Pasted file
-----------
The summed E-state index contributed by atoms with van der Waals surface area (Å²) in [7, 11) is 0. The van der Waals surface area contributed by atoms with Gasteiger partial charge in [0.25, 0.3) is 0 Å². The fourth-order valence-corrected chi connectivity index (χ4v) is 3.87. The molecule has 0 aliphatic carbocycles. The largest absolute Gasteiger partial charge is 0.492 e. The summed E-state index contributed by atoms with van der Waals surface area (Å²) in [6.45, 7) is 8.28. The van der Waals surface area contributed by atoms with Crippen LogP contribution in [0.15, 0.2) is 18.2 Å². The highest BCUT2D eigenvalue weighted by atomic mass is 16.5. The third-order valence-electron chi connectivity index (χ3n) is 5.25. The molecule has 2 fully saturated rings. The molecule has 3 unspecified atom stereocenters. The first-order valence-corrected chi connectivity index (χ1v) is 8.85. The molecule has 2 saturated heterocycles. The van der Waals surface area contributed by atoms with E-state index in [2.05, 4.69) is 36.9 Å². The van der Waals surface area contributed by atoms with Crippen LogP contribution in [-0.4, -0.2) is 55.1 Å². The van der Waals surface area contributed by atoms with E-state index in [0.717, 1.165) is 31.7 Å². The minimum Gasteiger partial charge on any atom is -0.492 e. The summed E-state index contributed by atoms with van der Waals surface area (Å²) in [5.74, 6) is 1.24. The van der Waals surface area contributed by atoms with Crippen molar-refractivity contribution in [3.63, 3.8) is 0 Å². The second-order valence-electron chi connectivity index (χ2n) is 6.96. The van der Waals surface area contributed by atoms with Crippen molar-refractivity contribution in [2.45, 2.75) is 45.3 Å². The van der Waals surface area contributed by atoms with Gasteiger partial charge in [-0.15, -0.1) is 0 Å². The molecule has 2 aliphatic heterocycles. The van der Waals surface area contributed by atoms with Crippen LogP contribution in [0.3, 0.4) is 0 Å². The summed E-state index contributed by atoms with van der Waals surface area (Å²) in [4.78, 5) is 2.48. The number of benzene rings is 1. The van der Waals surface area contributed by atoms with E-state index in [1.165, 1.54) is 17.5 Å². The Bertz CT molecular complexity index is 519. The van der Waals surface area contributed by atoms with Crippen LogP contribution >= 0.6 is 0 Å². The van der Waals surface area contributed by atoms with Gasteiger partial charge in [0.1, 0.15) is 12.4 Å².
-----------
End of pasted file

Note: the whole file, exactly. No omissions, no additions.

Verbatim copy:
The summed E-state index contributed by atoms with van der Waals surface area (Å²) in [7, 11) is 0. The van der Waals surface area contributed by atoms with Gasteiger partial charge in [0.25, 0.3) is 0 Å². The fourth-order valence-corrected chi connectivity index (χ4v) is 3.87. The molecule has 0 aliphatic carbocycles. The largest absolute Gasteiger partial charge is 0.492 e. The summed E-state index contributed by atoms with van der Waals surface area (Å²) in [6.45, 7) is 8.28. The van der Waals surface area contributed by atoms with Crippen LogP contribution in [0.15, 0.2) is 18.2 Å². The highest BCUT2D eigenvalue weighted by atomic mass is 16.5. The third-order valence-electron chi connectivity index (χ3n) is 5.25. The molecule has 2 fully saturated rings. The molecule has 3 unspecified atom stereocenters. The first-order valence-corrected chi connectivity index (χ1v) is 8.85. The molecule has 2 saturated heterocycles. The van der Waals surface area contributed by atoms with E-state index in [2.05, 4.69) is 36.9 Å². The van der Waals surface area contributed by atoms with Crippen LogP contribution in [-0.4, -0.2) is 55.1 Å². The van der Waals surface area contributed by atoms with E-state index in [0.717, 1.165) is 31.7 Å². The minimum Gasteiger partial charge on any atom is -0.492 e. The summed E-state index contributed by atoms with van der Waals surface area (Å²) in [5.74, 6) is 1.24. The van der Waals surface area contributed by atoms with Crippen molar-refractivity contribution in [3.63, 3.8) is 0 Å². The second-order valence-electron chi connectivity index (χ2n) is 6.96. The van der Waals surface area contributed by atoms with Crippen molar-refractivity contribution in [2.45, 2.75) is 45.3 Å². The van der Waals surface area contributed by atoms with Gasteiger partial charge in [-0.15, -0.1) is 0 Å². The molecule has 2 aliphatic heterocycles. The van der Waals surface area contributed by atoms with Crippen LogP contribution in [0.3, 0.4) is 0 Å². The summed E-state index contributed by atoms with van der Waals surface area (Å²) in [4.78, 5) is 2.48. The number of benzene rings is 1. The van der Waals surface area contributed by atoms with E-state index in [1.165, 1.54) is 17.5 Å². The Bertz CT molecular complexity index is 519. The van der Waals surface area contributed by atoms with Crippen LogP contribution >= 0.6 is 0 Å². The van der Waals surface area contributed by atoms with Gasteiger partial charge in [0.1, 0.15) is 12.4 Å².